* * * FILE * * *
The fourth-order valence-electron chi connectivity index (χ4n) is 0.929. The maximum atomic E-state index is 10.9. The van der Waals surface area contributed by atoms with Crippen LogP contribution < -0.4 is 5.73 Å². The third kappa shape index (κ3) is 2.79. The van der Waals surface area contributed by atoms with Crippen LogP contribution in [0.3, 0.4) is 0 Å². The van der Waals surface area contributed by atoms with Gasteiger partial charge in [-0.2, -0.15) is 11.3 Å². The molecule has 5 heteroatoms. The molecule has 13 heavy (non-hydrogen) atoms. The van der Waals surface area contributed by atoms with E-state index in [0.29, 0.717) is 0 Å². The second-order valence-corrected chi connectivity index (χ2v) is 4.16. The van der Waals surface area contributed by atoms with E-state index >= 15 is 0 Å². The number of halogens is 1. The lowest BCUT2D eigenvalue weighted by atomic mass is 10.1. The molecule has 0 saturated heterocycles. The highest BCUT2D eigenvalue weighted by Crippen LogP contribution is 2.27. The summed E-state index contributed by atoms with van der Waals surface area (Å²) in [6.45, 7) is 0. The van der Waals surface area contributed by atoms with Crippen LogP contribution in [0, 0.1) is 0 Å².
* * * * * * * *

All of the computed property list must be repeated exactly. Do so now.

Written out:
The fourth-order valence-electron chi connectivity index (χ4n) is 0.929. The maximum atomic E-state index is 10.9. The van der Waals surface area contributed by atoms with Crippen LogP contribution < -0.4 is 5.73 Å². The third kappa shape index (κ3) is 2.79. The van der Waals surface area contributed by atoms with Crippen LogP contribution in [0.3, 0.4) is 0 Å². The van der Waals surface area contributed by atoms with Gasteiger partial charge in [-0.2, -0.15) is 11.3 Å². The molecule has 5 heteroatoms. The molecule has 13 heavy (non-hydrogen) atoms. The van der Waals surface area contributed by atoms with E-state index in [0.29, 0.717) is 0 Å². The second-order valence-corrected chi connectivity index (χ2v) is 4.16. The van der Waals surface area contributed by atoms with E-state index >= 15 is 0 Å². The number of halogens is 1. The lowest BCUT2D eigenvalue weighted by atomic mass is 10.1. The molecule has 0 saturated heterocycles. The highest BCUT2D eigenvalue weighted by Crippen LogP contribution is 2.27. The summed E-state index contributed by atoms with van der Waals surface area (Å²) in [6.45, 7) is 0. The van der Waals surface area contributed by atoms with Crippen LogP contribution in [0, 0.1) is 0 Å².